So EPIC started with the top 40 callers. The program was staffed by medics who received additional training that focused on the social determinants of health, illness prevention, health promotion, advanced wound care, and other topics. They spent time doing clinical rotations in primary care settings.

Initially staffed with one paramedic during day-time hours, seven days a week, the EPIC program focused on creating profiles of these common callers that would identify why they were calling 911, what their needs were, and what resources were available to help address those issues.

Helping patients access resources

It began as “intensive case management,” Sneath said, that “tapered off as other agencies started getting involved in their care.”

The goal of EPIC was not to become these patients’ medical home, but to find them one, and to link them to other resources that could help address social, psychological, and medical issues. Three months into the pilot program, ambulance transports for the group had decreased by about 60 percent.

While EPIC is staffed by paramedics who have experience treating medical emergencies and training in some primary care areas, much of the work they do is less medical and more social. Sneath estimates that of those first 40 patients, about 10 were calling 911 due to serious chronic medical problems. The remaining three-quarters of the group had mental health or social issues that led to their reliance on EMS and the emergency room.

“We assign a social worker to every patient,” Sneath said. They also brought respiratory therapists, physical therapists, occupational therapists and other specialists into the field to see these patients at home. Many of these services are supported by the regional health authority.

“They saw the benefit of seeing these patients where they are,” Sneath said. “We were in a bit of a unique situation compared to places in the United States; it’s a little easier to get government money [in Canada].”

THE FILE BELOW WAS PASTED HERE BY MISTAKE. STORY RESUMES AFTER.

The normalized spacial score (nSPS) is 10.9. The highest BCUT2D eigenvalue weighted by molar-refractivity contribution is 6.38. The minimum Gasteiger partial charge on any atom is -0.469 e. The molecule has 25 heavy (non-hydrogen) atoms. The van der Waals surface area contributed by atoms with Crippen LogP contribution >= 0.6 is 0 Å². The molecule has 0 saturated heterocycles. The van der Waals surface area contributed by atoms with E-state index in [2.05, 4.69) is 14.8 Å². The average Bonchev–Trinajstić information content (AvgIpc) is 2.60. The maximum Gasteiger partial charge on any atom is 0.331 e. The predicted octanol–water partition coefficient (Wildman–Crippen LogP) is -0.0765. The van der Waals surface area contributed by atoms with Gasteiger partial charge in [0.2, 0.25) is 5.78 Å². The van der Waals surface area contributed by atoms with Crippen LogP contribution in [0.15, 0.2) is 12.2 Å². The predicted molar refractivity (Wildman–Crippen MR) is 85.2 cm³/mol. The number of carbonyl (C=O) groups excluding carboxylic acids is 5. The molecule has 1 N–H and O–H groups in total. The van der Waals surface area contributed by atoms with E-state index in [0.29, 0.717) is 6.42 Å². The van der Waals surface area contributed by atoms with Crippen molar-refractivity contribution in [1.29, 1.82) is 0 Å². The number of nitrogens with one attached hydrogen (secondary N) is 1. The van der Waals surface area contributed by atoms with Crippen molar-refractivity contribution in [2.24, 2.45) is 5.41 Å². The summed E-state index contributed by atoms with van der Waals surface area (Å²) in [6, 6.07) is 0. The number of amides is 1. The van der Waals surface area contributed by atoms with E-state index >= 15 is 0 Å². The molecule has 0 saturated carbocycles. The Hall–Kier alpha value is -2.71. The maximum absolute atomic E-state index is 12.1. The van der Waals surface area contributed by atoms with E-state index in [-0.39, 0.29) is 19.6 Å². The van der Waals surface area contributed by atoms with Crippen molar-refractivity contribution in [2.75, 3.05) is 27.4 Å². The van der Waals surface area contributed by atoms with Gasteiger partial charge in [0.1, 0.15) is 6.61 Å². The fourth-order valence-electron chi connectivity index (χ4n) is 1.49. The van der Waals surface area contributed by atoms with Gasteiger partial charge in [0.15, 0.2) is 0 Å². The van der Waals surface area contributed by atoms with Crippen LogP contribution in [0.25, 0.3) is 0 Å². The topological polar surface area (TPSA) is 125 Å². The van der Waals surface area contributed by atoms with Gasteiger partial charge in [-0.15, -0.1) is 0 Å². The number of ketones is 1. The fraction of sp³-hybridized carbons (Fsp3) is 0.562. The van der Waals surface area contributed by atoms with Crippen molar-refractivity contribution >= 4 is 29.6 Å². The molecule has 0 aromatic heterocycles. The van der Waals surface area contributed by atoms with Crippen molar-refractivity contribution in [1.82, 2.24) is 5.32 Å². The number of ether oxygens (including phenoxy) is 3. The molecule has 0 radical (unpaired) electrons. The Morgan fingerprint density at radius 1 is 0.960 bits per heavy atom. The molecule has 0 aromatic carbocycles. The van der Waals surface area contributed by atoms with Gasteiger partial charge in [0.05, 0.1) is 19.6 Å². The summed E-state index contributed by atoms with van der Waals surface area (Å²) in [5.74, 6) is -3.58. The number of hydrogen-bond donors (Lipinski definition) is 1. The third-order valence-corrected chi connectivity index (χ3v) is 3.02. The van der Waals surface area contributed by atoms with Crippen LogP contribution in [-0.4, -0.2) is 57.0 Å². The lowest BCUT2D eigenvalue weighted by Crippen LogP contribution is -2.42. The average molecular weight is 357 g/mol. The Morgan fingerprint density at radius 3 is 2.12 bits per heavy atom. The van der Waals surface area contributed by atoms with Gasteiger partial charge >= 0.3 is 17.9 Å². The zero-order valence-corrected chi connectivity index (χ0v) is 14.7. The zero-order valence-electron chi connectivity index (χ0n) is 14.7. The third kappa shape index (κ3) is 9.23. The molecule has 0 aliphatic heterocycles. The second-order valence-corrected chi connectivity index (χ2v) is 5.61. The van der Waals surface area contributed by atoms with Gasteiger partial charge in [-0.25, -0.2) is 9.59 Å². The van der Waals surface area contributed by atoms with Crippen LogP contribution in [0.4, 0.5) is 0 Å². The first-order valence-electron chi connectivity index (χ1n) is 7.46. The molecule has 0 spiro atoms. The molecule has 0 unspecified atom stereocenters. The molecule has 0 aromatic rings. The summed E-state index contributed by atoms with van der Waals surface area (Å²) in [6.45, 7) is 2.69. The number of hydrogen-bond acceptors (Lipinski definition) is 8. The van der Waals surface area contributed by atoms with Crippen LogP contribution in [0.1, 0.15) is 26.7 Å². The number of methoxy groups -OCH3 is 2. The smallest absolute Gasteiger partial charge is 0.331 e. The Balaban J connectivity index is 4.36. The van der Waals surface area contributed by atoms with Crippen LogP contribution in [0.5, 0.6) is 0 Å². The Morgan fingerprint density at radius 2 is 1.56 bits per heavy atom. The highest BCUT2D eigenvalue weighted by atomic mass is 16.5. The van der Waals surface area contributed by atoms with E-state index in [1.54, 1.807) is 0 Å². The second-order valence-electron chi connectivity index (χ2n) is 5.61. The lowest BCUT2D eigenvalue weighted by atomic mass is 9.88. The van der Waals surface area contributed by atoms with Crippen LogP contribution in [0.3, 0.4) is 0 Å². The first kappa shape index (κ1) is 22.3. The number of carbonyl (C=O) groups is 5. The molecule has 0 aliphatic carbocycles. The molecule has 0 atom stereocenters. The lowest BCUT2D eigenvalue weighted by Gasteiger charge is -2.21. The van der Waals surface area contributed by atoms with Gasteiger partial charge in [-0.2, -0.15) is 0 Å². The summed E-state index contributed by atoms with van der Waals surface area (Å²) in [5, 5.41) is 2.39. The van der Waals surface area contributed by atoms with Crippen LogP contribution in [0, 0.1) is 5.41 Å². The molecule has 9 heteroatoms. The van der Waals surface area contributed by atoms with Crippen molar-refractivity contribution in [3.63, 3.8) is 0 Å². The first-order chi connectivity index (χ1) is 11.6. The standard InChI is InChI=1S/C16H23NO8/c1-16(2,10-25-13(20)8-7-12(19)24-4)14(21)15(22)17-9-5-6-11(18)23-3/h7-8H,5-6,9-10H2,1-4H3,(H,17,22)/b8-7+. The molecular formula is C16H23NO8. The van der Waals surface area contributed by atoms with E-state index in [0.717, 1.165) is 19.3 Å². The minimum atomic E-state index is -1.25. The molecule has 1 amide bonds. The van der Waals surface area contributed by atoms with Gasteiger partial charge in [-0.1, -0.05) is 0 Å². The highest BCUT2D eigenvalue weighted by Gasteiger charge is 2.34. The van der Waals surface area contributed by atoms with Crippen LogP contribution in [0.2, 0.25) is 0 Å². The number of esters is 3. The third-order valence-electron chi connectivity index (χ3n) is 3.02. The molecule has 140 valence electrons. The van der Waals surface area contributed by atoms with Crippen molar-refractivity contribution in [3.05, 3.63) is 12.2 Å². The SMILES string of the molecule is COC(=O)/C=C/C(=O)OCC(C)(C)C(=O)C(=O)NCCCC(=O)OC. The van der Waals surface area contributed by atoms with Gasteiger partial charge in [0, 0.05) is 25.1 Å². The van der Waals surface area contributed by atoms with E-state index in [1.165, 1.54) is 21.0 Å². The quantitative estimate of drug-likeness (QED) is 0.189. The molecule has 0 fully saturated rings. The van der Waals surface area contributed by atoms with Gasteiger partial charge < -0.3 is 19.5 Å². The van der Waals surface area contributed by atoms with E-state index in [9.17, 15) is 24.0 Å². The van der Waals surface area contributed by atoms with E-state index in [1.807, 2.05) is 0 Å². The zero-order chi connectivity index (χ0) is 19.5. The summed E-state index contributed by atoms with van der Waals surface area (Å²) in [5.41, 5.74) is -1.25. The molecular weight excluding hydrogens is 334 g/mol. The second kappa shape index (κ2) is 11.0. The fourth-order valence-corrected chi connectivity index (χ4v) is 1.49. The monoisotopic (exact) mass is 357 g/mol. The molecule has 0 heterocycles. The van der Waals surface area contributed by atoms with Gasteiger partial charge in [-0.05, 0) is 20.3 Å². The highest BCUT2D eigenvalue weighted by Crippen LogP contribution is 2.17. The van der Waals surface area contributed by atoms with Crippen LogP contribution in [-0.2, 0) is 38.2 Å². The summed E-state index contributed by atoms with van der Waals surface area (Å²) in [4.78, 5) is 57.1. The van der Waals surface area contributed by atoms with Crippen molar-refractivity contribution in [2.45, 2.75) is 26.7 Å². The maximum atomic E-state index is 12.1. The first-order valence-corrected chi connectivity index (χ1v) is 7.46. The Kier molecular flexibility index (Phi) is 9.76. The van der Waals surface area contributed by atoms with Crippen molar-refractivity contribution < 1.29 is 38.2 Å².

Fire department involvement leads to success

Sneath credits some of the success of EPIC to the participation of the entire Winnipeg Fire Paramedic Service, not just the EPIC paramedics. If paramedics respond to a 911 call for a patient not in the program, they can check a box on their electronic patient care report identifying the patient as at-risk.

Through the use of FirstWatch, a real-time surveillance and monitoring software system, those referrals trigger an alert that immediately sends an email to Sneath. So even if the patient is not a common caller yet, EPIC paramedics can address their medical, social, and psychiatric needs early on.

These referrals allow the paramedics in the field as well as EPIC paramedics to feel that they’re actually helping patients, and not simply taxiing them to the ED without addressing the problem.

If you really want to make a difference in somebody’s life, this is what we need to be doing as an organization, one of the EPIC medics told Sneath recently. He added, These types of programs make a long-term meaningful impact.

3. Digging through data in San Diego

“We are not really in the business of trying to help hospitals save money. Our focus is trying to help fire and EMS save resources. I’m sure that all the other value will be seen by the hospitals … and there will be shared savings programs that are going to come.”

Like Winnipeg, San Diego is a large city with a significant homeless population and a busy EMS system. The San Diego Fire-Rescue Department, in conjunction with Rural/Metro San Diego (the contracted ambulance service), responds to more than 100,000 medical calls each year.

As far back as 20 years ago, San Diego medical director James Dunford, M.D. realized that many of those callers would be better served by an alternative to ambulance transports and emergency room visits.

“It was so absurd,” said Dunford, who is an emergency physician at the UC San Diego Medical Center. “I saw it day in and day out as just this incredible waste of resources and I started talking to police officers. I had a whole file of people who were driving paramedics and firefighters out of their minds [with frequent calls].”

Nearly 15 years ago, Dunford worked with the San Diego Police Department on a Serial Inebriate Program, which places people who are frequently intoxicated in public into a treatment program rather than jail. That treatment program, which serves as a medical home, resulted in decreased use of ambulances and emergency rooms.